Unfortunately, mechanical work is conducted by human beings and humans make mistakes. While ASE does not have a consumer complaint system, they will take information from a person who feels their vehicle was improperly repaired, but more often give suggestions of finding other ways to resolve the situation.

"We find that miscommunication is the biggest problem between customers and repair shops," said White, "we try to encourage shop operators and customers to come together, and nine out of ten times that seems to work."

Consumer Information Programs
While ASE was established to certify those who are responsible for working on our vehicles, they have set up several ways for the consumer to keep informed and up to date on automotive repair advancements, as well as hints for the care and well-being of their cars and trucks through their "Glove Box Tips" program. Need more info? Check on the web or call (703) 713-3800.

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Here are some other common-sense approaches to finding the right mechanic.

ē Ask! Check with friends, neighbors, relatives and anyone else on their experiences.

ē Look for neat, well-organized facilities with current diagnostic equipment. Talk, and listen, to the shop manager.

ē Check with your local Better Business Bureau and your Attorney Generalís Office (see page 96). Automotive related issues are their single largest source of complaints.

ē Look for other qualifications: state licensing, factory training, or other certification programs.



You would think that the customer should be the only person to to have a right to complain when it comes to automotive repair. We all have our horror stories of the incompetent or less-than-honest mechanic. In the interests of fairness, we thought weíd share with you a poll of mechanics across the US. Some of the results are predictable, others are surprising.

In a recent survey conducted by the National Institute of Automotive Service Excellence (ASE), it was discovered that the average motorist is taking less care of their vehicles than they were just a few years ago. This is in light of the fact that nearly 85% of the surveyed claimed they stressed to their customers the importance of regular automotive maintenance. 

This survey also allowed the ASE technician to reveal some of the best and some of the worst traits among repair and service customers.

No Respect
Topping the list with 26% responses were the customers who didnít seem to respect a technicianís time; 19% who did not trust the technicianís diagnosis; 18% who failed to reveal pre-existing conditions when bringing a vehicle in for servicing. Other key problems noted included 17% who said their biggest hassle was with customers wanting a "freebie" or to haggle over the pre-set price; 13% who had to repair an unqualified "do-it-yourselfers" initial fix; and 7% who totally neglected any maintenance until the car was inoperable.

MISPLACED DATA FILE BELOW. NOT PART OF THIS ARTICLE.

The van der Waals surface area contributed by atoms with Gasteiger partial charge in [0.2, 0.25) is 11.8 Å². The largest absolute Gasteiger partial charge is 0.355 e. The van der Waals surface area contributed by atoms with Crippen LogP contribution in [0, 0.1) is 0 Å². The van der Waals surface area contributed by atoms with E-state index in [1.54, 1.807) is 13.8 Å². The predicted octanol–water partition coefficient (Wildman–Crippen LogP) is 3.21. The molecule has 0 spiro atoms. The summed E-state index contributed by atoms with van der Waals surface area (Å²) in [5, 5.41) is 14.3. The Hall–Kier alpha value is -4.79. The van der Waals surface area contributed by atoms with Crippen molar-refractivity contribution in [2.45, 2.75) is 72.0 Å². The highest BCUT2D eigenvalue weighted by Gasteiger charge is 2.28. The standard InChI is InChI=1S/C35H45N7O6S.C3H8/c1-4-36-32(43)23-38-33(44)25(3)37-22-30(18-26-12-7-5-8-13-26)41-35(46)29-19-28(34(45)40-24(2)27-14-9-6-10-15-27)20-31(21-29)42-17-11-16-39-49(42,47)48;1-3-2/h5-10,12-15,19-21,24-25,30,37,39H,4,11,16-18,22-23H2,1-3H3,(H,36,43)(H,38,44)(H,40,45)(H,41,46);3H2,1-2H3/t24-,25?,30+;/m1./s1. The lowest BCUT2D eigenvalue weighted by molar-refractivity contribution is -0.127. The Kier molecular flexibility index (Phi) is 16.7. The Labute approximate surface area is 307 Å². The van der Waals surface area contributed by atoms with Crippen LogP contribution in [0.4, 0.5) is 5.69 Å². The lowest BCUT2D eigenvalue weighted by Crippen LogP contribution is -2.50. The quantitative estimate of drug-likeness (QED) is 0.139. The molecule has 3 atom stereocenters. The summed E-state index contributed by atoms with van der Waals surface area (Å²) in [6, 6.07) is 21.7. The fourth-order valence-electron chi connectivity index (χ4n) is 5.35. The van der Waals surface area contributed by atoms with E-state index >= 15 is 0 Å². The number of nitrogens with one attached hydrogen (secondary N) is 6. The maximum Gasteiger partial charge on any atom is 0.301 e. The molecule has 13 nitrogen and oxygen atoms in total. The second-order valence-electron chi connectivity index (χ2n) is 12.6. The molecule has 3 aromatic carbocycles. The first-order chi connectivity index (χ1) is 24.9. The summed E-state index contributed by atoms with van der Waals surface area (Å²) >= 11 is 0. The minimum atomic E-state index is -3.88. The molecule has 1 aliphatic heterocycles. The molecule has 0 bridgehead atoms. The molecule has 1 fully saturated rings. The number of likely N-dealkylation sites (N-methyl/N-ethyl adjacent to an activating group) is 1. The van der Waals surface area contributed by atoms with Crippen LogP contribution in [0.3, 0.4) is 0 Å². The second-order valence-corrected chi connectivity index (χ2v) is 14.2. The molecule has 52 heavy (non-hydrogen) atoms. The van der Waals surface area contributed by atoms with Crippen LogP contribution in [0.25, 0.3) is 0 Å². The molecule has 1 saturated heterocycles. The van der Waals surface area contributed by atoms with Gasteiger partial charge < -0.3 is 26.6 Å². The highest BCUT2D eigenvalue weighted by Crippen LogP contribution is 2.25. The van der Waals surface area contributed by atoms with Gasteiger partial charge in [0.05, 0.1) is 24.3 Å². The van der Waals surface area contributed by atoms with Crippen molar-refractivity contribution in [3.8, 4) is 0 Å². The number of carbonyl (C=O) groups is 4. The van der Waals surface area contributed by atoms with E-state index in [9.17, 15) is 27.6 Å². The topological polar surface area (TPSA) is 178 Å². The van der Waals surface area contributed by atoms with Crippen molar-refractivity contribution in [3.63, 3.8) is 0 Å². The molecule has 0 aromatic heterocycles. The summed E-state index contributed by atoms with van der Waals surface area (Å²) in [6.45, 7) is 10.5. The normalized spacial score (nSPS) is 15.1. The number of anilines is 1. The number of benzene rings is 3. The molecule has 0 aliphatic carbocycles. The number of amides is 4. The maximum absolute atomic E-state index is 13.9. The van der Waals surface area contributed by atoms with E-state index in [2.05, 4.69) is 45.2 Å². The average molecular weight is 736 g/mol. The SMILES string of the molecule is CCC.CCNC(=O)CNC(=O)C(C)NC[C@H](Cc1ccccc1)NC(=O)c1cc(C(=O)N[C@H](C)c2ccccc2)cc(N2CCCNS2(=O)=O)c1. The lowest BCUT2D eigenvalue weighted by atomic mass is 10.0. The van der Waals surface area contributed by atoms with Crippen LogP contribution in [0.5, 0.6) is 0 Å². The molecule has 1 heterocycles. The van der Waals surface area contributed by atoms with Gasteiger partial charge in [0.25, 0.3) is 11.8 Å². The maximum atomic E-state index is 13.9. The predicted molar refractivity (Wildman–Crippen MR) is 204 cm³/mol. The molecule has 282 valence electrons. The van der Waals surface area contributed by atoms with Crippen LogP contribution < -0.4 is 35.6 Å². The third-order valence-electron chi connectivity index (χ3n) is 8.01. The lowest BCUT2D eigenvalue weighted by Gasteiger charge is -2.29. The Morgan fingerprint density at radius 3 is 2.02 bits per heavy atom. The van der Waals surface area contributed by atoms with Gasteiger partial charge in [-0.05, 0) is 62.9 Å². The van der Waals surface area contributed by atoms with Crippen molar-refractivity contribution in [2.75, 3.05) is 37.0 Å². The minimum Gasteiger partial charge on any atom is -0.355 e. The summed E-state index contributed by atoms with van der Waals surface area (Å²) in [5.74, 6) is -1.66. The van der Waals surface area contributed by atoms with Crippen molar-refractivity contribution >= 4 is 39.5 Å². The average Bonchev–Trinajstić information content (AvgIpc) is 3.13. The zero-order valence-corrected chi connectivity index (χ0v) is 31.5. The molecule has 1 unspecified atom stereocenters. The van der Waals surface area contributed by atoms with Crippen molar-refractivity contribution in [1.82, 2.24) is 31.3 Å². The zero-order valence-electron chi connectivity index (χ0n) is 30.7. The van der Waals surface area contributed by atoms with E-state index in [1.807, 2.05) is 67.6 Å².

On the other hand, technicians praised customers who displayed the following good habits: 19% praised customers who respected their time and energy; 16% who were courteous, and another 16% for the customers that realize that modern automobiles are a very complex machine. Also praised by mechanics were 15% for customers who established loyalty to the mechanic; 13% for those who kept up with regular vehicle maintenance; 12% for those who accept the post and estimated prices.

A common theme distilled from the survey is that customers often are not aware of where their money is going. In many shops, the per hour labor charge may seem a bit high, but when overhead items such as building rent, utilities, training, and maintenance are figured in, the initially high (from the customerís perspective) figure begins to make more sense.

Plenty of Expenses
As an individual, a mechanic may make a good amount of money on the top, but there are always ongoing expenses. The relationship between mechanic and shop can be rather unique, often taking the form of the shop owner subcontracting the work of the mechanic. The mechanic can actually get charged back for service space, use of advanced diagnostic equipment, insurance, etc. In return, the shop handles all the marketing, billing, liability and other ancillary but necessary expenses.

Of course, a mechanicís crown jewels are the stocking and maintenance of his tools. Most shops require each technician to own their own tools, a fact that not many consumers realize. A complete set of tools can easily run into the thousands of dollars.

So the next time a repair is needed, remember, the mechanic has just as many worries as you, and take a few moments to try to look at it from his (or her) side.


A MUST When Buying A Used Car